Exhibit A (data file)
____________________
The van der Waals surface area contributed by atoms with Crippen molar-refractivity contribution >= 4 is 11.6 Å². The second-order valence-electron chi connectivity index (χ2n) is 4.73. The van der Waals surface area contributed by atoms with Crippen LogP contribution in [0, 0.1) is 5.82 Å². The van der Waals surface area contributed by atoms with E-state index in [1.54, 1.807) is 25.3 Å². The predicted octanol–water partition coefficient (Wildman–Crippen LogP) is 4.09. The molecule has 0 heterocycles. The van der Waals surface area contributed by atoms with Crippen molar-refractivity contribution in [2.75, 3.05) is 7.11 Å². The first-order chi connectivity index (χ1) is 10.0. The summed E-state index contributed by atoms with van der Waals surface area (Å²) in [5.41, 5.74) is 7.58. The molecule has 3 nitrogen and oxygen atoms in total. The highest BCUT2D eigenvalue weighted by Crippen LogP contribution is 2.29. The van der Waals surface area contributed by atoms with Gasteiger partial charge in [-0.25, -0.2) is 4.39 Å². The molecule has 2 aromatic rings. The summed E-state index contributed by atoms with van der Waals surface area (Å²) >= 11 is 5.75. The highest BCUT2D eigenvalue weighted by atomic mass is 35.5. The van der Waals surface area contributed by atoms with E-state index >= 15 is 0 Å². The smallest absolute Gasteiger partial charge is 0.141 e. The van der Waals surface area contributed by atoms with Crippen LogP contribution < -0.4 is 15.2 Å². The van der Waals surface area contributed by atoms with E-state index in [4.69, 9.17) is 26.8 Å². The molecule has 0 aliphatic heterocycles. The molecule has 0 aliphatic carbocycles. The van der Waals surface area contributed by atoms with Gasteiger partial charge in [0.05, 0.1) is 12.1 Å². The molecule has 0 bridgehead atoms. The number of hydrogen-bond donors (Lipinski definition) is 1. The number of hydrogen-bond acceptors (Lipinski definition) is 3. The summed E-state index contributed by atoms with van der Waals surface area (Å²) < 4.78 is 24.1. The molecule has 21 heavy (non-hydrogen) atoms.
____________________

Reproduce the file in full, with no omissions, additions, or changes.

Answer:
The van der Waals surface area contributed by atoms with Crippen molar-refractivity contribution >= 4 is 11.6 Å². The second-order valence-electron chi connectivity index (χ2n) is 4.73. The van der Waals surface area contributed by atoms with Crippen LogP contribution in [0, 0.1) is 5.82 Å². The van der Waals surface area contributed by atoms with E-state index in [1.54, 1.807) is 25.3 Å². The predicted octanol–water partition coefficient (Wildman–Crippen LogP) is 4.09. The molecule has 0 heterocycles. The van der Waals surface area contributed by atoms with Crippen molar-refractivity contribution in [2.75, 3.05) is 7.11 Å². The first-order chi connectivity index (χ1) is 10.0. The summed E-state index contributed by atoms with van der Waals surface area (Å²) in [5.41, 5.74) is 7.58. The molecule has 3 nitrogen and oxygen atoms in total. The highest BCUT2D eigenvalue weighted by Crippen LogP contribution is 2.29. The van der Waals surface area contributed by atoms with Gasteiger partial charge in [-0.25, -0.2) is 4.39 Å². The molecule has 2 aromatic rings. The summed E-state index contributed by atoms with van der Waals surface area (Å²) >= 11 is 5.75. The highest BCUT2D eigenvalue weighted by atomic mass is 35.5. The van der Waals surface area contributed by atoms with E-state index >= 15 is 0 Å². The smallest absolute Gasteiger partial charge is 0.141 e. The van der Waals surface area contributed by atoms with Crippen LogP contribution < -0.4 is 15.2 Å². The van der Waals surface area contributed by atoms with E-state index in [4.69, 9.17) is 26.8 Å². The molecule has 0 aliphatic heterocycles. The molecule has 0 aliphatic carbocycles. The van der Waals surface area contributed by atoms with Gasteiger partial charge in [0.05, 0.1) is 12.1 Å². The molecule has 0 bridgehead atoms. The number of hydrogen-bond donors (Lipinski definition) is 1. The number of hydrogen-bond acceptors (Lipinski definition) is 3. The summed E-state index contributed by atoms with van der Waals surface area (Å²) < 4.78 is 24.1. The molecule has 21 heavy (non-hydrogen) atoms.